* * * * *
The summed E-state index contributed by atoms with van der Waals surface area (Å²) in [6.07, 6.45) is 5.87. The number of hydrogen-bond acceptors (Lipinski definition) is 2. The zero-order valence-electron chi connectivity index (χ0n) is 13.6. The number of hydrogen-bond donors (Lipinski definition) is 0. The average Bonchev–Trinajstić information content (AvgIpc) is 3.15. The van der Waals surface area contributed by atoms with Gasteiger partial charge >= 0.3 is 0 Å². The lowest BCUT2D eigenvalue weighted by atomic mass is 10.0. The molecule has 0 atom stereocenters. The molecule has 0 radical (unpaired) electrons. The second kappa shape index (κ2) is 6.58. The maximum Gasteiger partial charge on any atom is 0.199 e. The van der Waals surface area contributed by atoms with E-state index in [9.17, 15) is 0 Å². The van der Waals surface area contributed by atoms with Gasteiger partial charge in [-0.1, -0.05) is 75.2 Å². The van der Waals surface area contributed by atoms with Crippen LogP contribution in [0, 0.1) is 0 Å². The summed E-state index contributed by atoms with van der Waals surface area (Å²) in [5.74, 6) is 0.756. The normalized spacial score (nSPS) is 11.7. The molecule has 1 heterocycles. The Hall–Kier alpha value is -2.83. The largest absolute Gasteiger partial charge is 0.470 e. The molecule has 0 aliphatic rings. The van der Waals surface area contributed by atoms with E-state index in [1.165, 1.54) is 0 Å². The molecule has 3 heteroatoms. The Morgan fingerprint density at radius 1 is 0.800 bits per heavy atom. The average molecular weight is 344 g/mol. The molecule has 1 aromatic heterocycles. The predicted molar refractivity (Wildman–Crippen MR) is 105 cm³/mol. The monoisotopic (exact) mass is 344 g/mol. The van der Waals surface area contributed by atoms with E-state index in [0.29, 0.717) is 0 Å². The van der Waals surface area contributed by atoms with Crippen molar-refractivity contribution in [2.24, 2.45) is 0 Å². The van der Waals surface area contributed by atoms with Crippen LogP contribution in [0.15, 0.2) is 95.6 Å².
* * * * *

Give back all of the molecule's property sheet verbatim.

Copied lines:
The summed E-state index contributed by atoms with van der Waals surface area (Å²) in [6.07, 6.45) is 5.87. The number of hydrogen-bond acceptors (Lipinski definition) is 2. The zero-order valence-electron chi connectivity index (χ0n) is 13.6. The number of hydrogen-bond donors (Lipinski definition) is 0. The average Bonchev–Trinajstić information content (AvgIpc) is 3.15. The van der Waals surface area contributed by atoms with Gasteiger partial charge >= 0.3 is 0 Å². The lowest BCUT2D eigenvalue weighted by atomic mass is 10.0. The molecule has 0 atom stereocenters. The molecule has 0 radical (unpaired) electrons. The second kappa shape index (κ2) is 6.58. The maximum Gasteiger partial charge on any atom is 0.199 e. The van der Waals surface area contributed by atoms with E-state index in [9.17, 15) is 0 Å². The van der Waals surface area contributed by atoms with Gasteiger partial charge in [-0.1, -0.05) is 75.2 Å². The van der Waals surface area contributed by atoms with Crippen LogP contribution in [0, 0.1) is 0 Å². The summed E-state index contributed by atoms with van der Waals surface area (Å²) in [5.74, 6) is 0.756. The normalized spacial score (nSPS) is 11.7. The molecule has 1 heterocycles. The Hall–Kier alpha value is -2.83. The largest absolute Gasteiger partial charge is 0.470 e. The molecule has 0 aliphatic rings. The van der Waals surface area contributed by atoms with E-state index in [1.165, 1.54) is 0 Å². The molecule has 3 heteroatoms. The Morgan fingerprint density at radius 1 is 0.800 bits per heavy atom. The average molecular weight is 344 g/mol. The molecule has 1 aromatic heterocycles. The predicted molar refractivity (Wildman–Crippen MR) is 105 cm³/mol. The monoisotopic (exact) mass is 344 g/mol. The van der Waals surface area contributed by atoms with E-state index in [0.29, 0.717) is 0 Å². The van der Waals surface area contributed by atoms with Crippen molar-refractivity contribution in [2.24, 2.45) is 0 Å². The van der Waals surface area contributed by atoms with Crippen LogP contribution in [0.15, 0.2) is 95.6 Å².